New meteor shower to cross Vancouver's skies on Friday night

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Meteor shower space shooting star / Shutterstock

A brand new meteor shower, Camelopardalids, is expected to cross Vancouver’s skies late Friday evening and into Saturday morning and it’s anticipated to be quite a show.

This shower comes courtesy of particles that will burn up in earth’s atmosphere after breaking off from the comet 209P/LINEAR, a relatively small comet discovered only ten years ago that scientists don’t know much about yet.

It could be one of the most spectacular meteor showers Earth has seen over the last several years as the planet will be moving through a cloud of space dust approximately a million kilometres thick.

Camelopardalids is expected to begin on the evening of Friday, May 23 and peak between midnight to 1 a.m. on Saturday, May 24. The shower will originate from the constellation for which it’s named after: Camelopardalids. Located near the north pole of the sky, between the Big Dipper and Cassiopeia. 

Astronomers are predicting this to be as stunning a display as the shower’s name is long. Based on the proximity (closer than any Vancouver has had in over thirty years), the larger particle sizes the comet is composed of according to some astronomers studying the comet and the predicted above-average meteor rates (100-400 meteors per hour), it should be a brilliant night.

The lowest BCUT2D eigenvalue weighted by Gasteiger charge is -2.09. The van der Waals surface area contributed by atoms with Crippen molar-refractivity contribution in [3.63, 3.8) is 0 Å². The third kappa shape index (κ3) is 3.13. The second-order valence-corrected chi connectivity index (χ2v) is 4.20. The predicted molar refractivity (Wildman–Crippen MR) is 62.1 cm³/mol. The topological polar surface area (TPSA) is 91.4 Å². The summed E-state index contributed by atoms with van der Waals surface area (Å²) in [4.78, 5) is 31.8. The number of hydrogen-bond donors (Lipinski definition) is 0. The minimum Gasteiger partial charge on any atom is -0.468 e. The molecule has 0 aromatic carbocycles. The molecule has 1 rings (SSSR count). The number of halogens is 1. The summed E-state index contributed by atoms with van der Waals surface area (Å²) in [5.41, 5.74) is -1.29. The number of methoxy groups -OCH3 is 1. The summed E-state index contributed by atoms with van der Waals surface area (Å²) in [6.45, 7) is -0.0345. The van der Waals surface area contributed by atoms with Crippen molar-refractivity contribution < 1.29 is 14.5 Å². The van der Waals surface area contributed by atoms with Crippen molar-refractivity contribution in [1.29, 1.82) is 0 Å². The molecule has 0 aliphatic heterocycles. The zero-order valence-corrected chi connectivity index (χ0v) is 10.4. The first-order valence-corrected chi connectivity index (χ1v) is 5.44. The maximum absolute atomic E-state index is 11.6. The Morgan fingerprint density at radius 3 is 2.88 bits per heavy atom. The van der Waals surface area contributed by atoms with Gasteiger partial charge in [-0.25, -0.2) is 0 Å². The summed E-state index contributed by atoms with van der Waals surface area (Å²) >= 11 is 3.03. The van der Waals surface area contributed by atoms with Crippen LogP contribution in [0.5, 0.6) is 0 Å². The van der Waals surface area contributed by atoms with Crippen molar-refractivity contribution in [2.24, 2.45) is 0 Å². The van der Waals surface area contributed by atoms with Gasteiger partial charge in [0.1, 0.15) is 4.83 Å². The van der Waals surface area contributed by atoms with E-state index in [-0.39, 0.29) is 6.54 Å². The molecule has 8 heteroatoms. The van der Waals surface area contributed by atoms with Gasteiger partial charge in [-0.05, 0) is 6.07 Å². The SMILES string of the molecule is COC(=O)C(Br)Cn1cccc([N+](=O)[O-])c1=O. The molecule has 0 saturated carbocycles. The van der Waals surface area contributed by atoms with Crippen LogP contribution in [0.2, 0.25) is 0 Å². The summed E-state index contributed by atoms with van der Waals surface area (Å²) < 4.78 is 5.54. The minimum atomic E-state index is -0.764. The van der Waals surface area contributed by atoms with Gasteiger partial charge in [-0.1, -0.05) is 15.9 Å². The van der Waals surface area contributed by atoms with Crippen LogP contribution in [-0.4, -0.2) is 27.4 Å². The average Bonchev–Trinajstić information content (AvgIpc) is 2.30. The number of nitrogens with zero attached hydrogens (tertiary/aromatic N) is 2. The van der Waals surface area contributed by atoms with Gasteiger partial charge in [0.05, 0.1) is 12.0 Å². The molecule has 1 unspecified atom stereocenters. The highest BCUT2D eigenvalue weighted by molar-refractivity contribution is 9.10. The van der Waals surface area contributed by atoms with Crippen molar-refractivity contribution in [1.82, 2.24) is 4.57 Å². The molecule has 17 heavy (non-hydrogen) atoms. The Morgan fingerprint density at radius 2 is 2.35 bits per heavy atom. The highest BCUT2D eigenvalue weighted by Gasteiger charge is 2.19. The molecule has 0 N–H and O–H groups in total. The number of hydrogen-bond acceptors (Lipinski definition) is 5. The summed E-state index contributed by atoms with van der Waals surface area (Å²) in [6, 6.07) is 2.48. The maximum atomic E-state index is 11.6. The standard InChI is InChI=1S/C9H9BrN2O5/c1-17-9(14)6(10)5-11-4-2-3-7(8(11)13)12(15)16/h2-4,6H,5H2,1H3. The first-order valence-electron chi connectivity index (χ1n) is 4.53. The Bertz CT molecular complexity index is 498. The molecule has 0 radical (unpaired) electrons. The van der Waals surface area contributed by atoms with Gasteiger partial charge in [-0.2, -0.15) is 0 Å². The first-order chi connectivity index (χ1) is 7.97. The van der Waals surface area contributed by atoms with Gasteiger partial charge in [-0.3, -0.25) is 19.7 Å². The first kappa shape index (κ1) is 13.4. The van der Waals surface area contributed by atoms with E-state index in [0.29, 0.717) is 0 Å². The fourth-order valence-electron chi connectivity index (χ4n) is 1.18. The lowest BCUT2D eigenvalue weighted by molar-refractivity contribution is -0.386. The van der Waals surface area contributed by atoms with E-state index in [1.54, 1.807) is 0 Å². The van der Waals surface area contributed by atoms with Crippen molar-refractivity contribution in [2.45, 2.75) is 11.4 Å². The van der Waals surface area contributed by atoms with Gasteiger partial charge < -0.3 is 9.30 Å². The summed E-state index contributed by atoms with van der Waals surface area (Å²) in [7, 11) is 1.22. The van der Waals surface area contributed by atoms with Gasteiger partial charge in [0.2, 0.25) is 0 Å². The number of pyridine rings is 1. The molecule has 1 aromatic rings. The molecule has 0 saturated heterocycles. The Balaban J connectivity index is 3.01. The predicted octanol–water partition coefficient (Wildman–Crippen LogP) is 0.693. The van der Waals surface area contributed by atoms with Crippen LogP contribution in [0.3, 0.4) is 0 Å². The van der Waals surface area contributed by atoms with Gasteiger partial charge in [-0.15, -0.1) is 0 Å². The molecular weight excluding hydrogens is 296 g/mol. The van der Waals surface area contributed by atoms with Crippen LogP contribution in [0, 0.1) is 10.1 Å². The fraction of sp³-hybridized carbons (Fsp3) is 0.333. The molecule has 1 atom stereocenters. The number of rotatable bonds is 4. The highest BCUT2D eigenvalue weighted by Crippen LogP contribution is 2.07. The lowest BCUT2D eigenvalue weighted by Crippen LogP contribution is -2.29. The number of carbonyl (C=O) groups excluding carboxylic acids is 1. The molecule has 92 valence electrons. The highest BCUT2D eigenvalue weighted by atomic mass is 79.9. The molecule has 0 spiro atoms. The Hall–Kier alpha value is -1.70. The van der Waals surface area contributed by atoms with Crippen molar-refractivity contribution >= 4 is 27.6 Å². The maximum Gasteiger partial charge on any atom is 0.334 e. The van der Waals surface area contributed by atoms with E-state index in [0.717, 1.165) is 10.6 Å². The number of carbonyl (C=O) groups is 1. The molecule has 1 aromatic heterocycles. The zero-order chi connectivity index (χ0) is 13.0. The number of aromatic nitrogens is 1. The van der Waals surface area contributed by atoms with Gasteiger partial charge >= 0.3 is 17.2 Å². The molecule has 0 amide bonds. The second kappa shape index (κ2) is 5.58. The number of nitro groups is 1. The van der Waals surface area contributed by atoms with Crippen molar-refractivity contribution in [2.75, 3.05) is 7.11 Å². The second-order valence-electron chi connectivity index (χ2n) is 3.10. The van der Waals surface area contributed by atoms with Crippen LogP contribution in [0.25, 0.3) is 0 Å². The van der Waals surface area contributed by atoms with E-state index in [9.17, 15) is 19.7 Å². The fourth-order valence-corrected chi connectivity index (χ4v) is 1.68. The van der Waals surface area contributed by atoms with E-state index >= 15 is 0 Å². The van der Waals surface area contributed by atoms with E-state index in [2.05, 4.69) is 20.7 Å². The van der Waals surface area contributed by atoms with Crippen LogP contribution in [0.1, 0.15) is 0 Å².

Tips on getting the most out of your meteor shower experience:

1. Wide open dark skies

It mostly goes without saying, but if you want to truly see the meteors in all their brilliance, try to get away from the city lights which can detract from the meteors. A place like a park or even a secluded backyard with an unobstructed view of the cosmos is better than glancing up at the sky while on Granville.

2. Pay attention

It’s easy to get distracted during showers, particularly when you’re enjoying the night with other people. But the meteors tend to pass very quickly, so keep looking up!

3. Give eyes time to adjust

It takes a few minutes for your eyes to adjust to the dark, so make sure you give yourself that time so your pupils can dilate, let more light in and enjoy the shower fully. If you’re going to be in your backyard for this, try to avoid heading back inside or using bright flashlights.

4. Dress warmly

Even at their peak (hopefully 400!), you’ll probably still be outside waiting for those specks of light for awhile. Even in spring it can get quite cold at night so a sweater and some blankets are probably good ideas.

On that note, anyone unwilling to spend the night outdoors in the cool air but still want to check out the shower, Virtual Telescope will be streaming it online here.

 

Featured Image: Meteor shower via Shutterstock

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